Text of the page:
Gardening for Butterflies, Birds and Bees forum: Honeybees & peanut hearts???

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Name: UrbanWild
Kentucky (Zone 6b)
Kentucky - borderline of 6a & 6b
Lover of wildlife (Black bear badge) Native Plants and Wildflowers Miniature Gardening Organic Gardener Frogs and Toads Dog Lover
Birds Vegetable Grower Spiders! Hummingbirder Butterflies Critters Allowed
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UrbanWild
Jan 28, 2017 9:41 AM CST
Last week I saw something really odd. I went outside to check a bird feeder that I had been experimenting with the feeding peanut hearts and saw movement inside. I opened it up and a honey bee flew out. We had abnormally warm weather for about a week and a half prior. I thought it was odd but since the feeder was empty I thought I would refill it.

I went to get the bag of peanut hearts and found that apparently the bag that I had bought just a few days prior was infested with Indian meal moths...caterpillars and webbing everywhere. The store must have a problem. If you've ever had an infestation of these moths you know that it's very difficult to control them and they spread rapidly. So I decided to dump them out on a couple of pavers in the backyard.

After couple of hours of yard work, I went back by the piles and noticed movement. It was a honeybee frantically going through all the grains and big piles of the peanut hearts. I sat down and watched for a while. The bee would rumage, take off heavily laden, and return. Within 20 minutes, there were two honeybees doing this, then three. I added a little water to the side of one pile to see if it was a desire for moisture. It had no effect. Whatever they were getting, only the peanut hearts occupied their efforts. My viewing was cut short by a line of heavy cloud cover and within a half hour of that, light mist.

Has anyone seen similar behavior?

Thumb of 2017-01-28/UrbanWild/f7f9db

Always looking for interesting plants for pollinators and food! Bonus points for highly, and pleasantly scented plants.

"Si hortum in bibliotheca habes, nihil deerit." [“If you have a garden and a library, you have everything you need.”] -- Marcus Tullius Cicero in Ad Familiares IX, 4, to Varro. 46 BCE
[Last edited by UrbanWild - Jan 28, 2017 9:49 AM (+)]
Give a thumbs up | Quote | Post #1359832 (1)
Name: Dirt
(Zone 5b)
Plant Lover: Loves 'em all! Garden Photography Bee Lover Region: Utah Photo Contest Winner: 2014 Celebrating Gardening: 2015
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dirtdorphins
Jan 29, 2017 7:48 AM CST
Well, not exactly...
a few years ago we observed bees collecting coffee grounds and Ann provided some good info here
https://garden.org/thread/view...
likely something of value to the bees from the peanut hearts, but I don't know what Shrug!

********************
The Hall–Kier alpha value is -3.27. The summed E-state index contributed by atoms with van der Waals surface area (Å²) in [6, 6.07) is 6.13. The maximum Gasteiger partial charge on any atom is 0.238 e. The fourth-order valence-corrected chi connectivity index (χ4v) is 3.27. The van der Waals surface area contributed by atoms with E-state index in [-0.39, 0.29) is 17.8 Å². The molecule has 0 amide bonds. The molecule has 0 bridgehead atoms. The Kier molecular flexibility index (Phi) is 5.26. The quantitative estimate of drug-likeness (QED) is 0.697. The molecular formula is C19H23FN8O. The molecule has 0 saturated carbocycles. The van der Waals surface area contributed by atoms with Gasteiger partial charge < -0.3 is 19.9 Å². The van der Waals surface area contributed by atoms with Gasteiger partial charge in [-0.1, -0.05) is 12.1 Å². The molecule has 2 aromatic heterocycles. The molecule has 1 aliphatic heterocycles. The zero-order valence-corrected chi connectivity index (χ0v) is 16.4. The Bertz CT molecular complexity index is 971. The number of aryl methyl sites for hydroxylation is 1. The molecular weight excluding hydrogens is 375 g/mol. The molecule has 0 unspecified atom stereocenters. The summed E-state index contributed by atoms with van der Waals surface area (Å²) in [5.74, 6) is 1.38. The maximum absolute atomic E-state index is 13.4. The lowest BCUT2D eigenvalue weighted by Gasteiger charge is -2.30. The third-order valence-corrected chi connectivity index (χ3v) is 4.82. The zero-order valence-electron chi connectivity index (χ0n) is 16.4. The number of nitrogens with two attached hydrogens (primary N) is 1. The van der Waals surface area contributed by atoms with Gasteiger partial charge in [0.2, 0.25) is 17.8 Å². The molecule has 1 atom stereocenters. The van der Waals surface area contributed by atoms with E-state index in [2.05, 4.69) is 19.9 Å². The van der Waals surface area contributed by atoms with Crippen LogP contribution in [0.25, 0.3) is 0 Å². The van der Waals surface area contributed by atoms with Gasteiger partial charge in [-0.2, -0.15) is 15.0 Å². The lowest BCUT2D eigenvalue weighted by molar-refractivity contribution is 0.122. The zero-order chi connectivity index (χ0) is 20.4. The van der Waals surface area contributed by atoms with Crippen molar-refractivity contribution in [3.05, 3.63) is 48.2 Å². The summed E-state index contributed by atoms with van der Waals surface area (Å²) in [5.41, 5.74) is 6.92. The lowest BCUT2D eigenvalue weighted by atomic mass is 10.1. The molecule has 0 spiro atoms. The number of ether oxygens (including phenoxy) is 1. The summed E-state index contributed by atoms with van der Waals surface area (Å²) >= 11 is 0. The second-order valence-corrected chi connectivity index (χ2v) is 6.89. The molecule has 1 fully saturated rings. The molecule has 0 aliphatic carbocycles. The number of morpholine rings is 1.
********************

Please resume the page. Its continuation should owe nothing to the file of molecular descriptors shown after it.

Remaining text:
Name: Christine
North East Texas (Zone 7b)
Moon Gardener Herbs Seed Starter Tomato Heads Vegetable Grower Organic Gardener
Native Plants and Wildflowers Canning and food preservation Keeper of Poultry Hummingbirder Birds Dragonflies
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wildflowers
Jan 29, 2017 9:14 AM CST
Over the years I've observed the honey bees collecting something from my chicken's feed. It's usually later in the spring when I notice but I've noticed them already this year. I recently asked @Mindy03 on the Beekeeping Forum about the chicken feed and some other plants they've been attracted to. She said they are after the protein which they use to build up their broods. Maybe it's the protein with the peanut hearts. https://garden.org/thread/view...

I linked the Beekeeping Forum in case you want to check it out.
May your life be like a wildflower, growing freely in the beauty and joy of each day --Native American Proverb

[Last edited by wildflowers - Jan 29, 2017 9:27 AM (+)]
Give a thumbs up | Quote | Post #1360464 (3)
Name: Nora
Castlegar, B. C. Canada (Zone 5b)
Region: Canadian Cat Lover Salvias Xeriscape Roses Organic Gardener
Garden Photography Echinacea Butterflies Birds Irises Daylilies
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HemNorth
Feb 8, 2017 6:06 PM CST
This Thread reminded me that I wanted to add this photo to the collection I'd already submitted to the Database, because it focusses on the bees that visit these blooms all summer long. My father was a Beekeeper in the Okanagan Valley, B.C. from 1930 to 1960. He had quite a flower garden, and this was one of his favourites, because there were always fresh blooms for the bees. In all our moves, it always came along. I'm delighted to have this Moroccan Poppy at my new place, now.
Name: Nora
Castlegar, B. C. Canada (Zone 5b)
Region: Canadian Cat Lover Salvias Xeriscape Roses Organic Gardener
Garden Photography Echinacea Butterflies Birds Irises Daylilies
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HemNorth
Feb 8, 2017 6:20 PM CST
Sorry, Mellilong's link to this Honeybees and Peanut hearts, confused me. I meant to enter this into the 'Bee Friends and Other Guests, Chapter 7, 2017' part of the Thread. I don't know how to transfer it, so I will try to post it there.
Can one cross post? Is that what the Quote thing is for? I think I'll try that.

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